In the nearly three years since he made his screen debut in Superbad, Christopher Mintz-Plasse has yet to come across a role as instantly iconic and memorable as McLovin, the dweeby high schooler with way more confidence than he has any right to have. But this weekend, Mintz-Plasse may finally be changing that. As Red Mist in Kick-Ass, a teenager simultaneously aspiring to be a superhero and supervillain, Mintz-Plasse is both perfect casting and surprising-- the role requires him to be both dopey and potentially evil, especially as the son of horrible mob boss Frank D'Amico (Mark Strong). Even though the role existed in the comic book by Mark Millar, screenwriter Jane Goldman reshaped the character specifically for Mintz-Plasse, and he's perfect for it all the way through.
Last week we talked to Mintz-Plasse about playing a superhero with no super skills, being face-to-face with Nic Cage's Adam West impression, and whether or not he would kick Hit Girl in the face. The interview contains SPOILERS for the final act of Kick-Ass, but as a movie it's pretty hard to spoil, so don't be too afraid.
We understand you were surprised that you were asked to audition?
Yeah, well it's an action movie. I've never done anything action, I don't look like I should do anything action-oriented. So I was very honored when they sent me the script. Then I realized I was playing a kid that should not do any action in the movie.
Were you initially auditioning for Kick-Ass?
Yeah, I initially read for the role of Kick Ass, and I went in and [director Matthew Vaughn] just hated it, he hated everything I did in the audition. So he gave me the role of Red Mist right there.
How does your Red Mist compare to the one in the comic?
The one in the comic is much cooler than I am. They wanted my father to be a badass, and I've never been accepted by him. They wanted that instead of the cool guy who's always smoking weed and getting the girls.
But you get kind of intense and mean toward the end. What was it like playing that big switch?
That was a lot of fun. The first act is very relaxing, and then in the second and third it's more dramatic, more action packed. But once my father goes away, I realize that Kick-Ass betrayed me, I just get straight-up evil in the last 20 minutes. Matthew wanted me the evilest I could ever look.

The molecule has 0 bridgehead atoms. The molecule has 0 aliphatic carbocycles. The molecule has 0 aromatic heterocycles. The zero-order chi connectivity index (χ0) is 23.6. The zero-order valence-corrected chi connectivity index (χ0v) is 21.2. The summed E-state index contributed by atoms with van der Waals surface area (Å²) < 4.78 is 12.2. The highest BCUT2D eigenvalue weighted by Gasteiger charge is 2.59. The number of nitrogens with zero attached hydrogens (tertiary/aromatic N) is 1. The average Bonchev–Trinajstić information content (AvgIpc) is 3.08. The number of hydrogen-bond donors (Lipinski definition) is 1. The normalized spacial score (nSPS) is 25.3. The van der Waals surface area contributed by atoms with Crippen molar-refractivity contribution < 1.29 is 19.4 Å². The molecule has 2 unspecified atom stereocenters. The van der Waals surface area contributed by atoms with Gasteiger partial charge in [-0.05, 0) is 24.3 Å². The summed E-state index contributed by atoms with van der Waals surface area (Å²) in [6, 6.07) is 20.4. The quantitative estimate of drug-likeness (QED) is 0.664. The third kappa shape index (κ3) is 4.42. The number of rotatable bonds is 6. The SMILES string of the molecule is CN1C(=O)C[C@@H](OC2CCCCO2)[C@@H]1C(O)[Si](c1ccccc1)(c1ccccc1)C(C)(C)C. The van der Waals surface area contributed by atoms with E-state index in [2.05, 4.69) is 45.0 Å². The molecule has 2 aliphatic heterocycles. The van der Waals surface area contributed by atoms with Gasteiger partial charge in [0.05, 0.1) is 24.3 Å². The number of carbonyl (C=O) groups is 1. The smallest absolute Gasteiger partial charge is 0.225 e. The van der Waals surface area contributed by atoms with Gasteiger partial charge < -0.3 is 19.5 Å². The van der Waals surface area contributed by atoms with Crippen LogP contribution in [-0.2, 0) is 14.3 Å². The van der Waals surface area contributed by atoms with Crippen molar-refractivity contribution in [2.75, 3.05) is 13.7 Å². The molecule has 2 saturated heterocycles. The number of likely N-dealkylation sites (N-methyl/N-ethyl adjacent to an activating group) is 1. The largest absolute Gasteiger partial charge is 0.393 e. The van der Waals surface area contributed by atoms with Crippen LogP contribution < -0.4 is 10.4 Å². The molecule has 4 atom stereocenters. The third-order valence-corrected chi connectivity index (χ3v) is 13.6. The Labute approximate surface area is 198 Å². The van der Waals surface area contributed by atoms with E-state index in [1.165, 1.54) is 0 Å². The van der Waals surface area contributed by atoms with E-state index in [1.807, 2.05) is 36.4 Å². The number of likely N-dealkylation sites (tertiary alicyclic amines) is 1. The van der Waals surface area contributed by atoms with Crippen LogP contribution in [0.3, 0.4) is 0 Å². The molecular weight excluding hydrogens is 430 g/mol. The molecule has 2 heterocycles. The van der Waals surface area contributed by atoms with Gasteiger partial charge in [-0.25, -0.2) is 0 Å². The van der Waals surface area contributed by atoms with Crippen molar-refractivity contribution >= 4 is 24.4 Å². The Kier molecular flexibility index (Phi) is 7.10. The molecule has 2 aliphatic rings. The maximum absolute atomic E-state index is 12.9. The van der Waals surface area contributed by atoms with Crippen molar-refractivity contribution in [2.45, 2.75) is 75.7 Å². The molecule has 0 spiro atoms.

What was the most surprising thing about working on the movie?
Nic Cage's Adam West character. When you work with him right in your face, it's very hard not to laugh. That's what he's going for. He wants it to be very funny. That was very surprising and very fun.
The ending sets it up for a sequel. Where would you like your character to go?
I don't really like talking about sequels because it's way in the future, who knows what's going to happen. But if there had to be a sequel, I'd want him to get very dark and very evil. I think that's where you can see it going from the end of this one.
We heard there was a scene you had to cut because Mark Strong wouldn't kick Chloe in the end.
He wanted in the ending fight for Chloe to be on the ground and for him to be kicking Chloe in the head repeatedly. We were like, she wouldn't have a face after that. And he refused to do that.
Were there any other moments like that?
He was kind of skeptical about the whole fight scene because he had two kids. He wasn't a fan of the whole ending fight scene but he went with it because it works so well for the movie.
Would you have that reaction?
I would have stomped her in the face. I love violence in the movies, so the more, the better.
What kind of conversations did you have with Matthew about keeping your performances with the tone of the film?
Jane [Goldman, the screenwriter] knew I was auditioning for the role, so she wrote Red Mist with me in mind. So that was really easy to take my character from the script. Then Matthew wanted us to research comics and get in that mode.